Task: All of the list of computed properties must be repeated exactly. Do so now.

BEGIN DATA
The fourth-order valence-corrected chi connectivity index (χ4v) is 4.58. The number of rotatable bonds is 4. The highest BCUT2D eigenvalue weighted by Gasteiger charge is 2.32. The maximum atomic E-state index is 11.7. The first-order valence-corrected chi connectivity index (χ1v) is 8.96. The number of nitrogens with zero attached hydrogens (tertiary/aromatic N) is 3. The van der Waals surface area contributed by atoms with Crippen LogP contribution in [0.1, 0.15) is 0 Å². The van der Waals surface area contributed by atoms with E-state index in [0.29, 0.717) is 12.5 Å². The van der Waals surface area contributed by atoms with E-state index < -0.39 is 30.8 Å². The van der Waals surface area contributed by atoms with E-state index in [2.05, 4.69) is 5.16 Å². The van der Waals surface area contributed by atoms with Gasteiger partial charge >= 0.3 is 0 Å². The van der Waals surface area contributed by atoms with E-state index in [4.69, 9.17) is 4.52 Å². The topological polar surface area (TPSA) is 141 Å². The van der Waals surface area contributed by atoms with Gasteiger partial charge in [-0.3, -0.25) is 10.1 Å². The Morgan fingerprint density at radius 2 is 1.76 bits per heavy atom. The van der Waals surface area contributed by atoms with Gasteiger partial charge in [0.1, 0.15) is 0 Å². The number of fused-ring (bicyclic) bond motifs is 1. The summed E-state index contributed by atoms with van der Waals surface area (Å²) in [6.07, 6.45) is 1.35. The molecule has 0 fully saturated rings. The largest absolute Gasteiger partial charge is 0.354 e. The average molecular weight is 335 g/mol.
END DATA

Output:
The fourth-order valence-corrected chi connectivity index (χ4v) is 4.58. The number of rotatable bonds is 4. The highest BCUT2D eigenvalue weighted by Gasteiger charge is 2.32. The maximum atomic E-state index is 11.7. The first-order valence-corrected chi connectivity index (χ1v) is 8.96. The number of nitrogens with zero attached hydrogens (tertiary/aromatic N) is 3. The van der Waals surface area contributed by atoms with Crippen LogP contribution in [0.1, 0.15) is 0 Å². The van der Waals surface area contributed by atoms with E-state index in [0.29, 0.717) is 12.5 Å². The van der Waals surface area contributed by atoms with E-state index < -0.39 is 30.8 Å². The van der Waals surface area contributed by atoms with E-state index in [2.05, 4.69) is 5.16 Å². The van der Waals surface area contributed by atoms with Gasteiger partial charge >= 0.3 is 0 Å². The van der Waals surface area contributed by atoms with E-state index in [4.69, 9.17) is 4.52 Å². The topological polar surface area (TPSA) is 141 Å². The van der Waals surface area contributed by atoms with Gasteiger partial charge in [-0.3, -0.25) is 10.1 Å². The Morgan fingerprint density at radius 2 is 1.76 bits per heavy atom. The van der Waals surface area contributed by atoms with Gasteiger partial charge in [0.1, 0.15) is 0 Å². The number of fused-ring (bicyclic) bond motifs is 1. The summed E-state index contributed by atoms with van der Waals surface area (Å²) in [6.07, 6.45) is 1.35. The molecule has 0 fully saturated rings. The largest absolute Gasteiger partial charge is 0.354 e. The average molecular weight is 335 g/mol.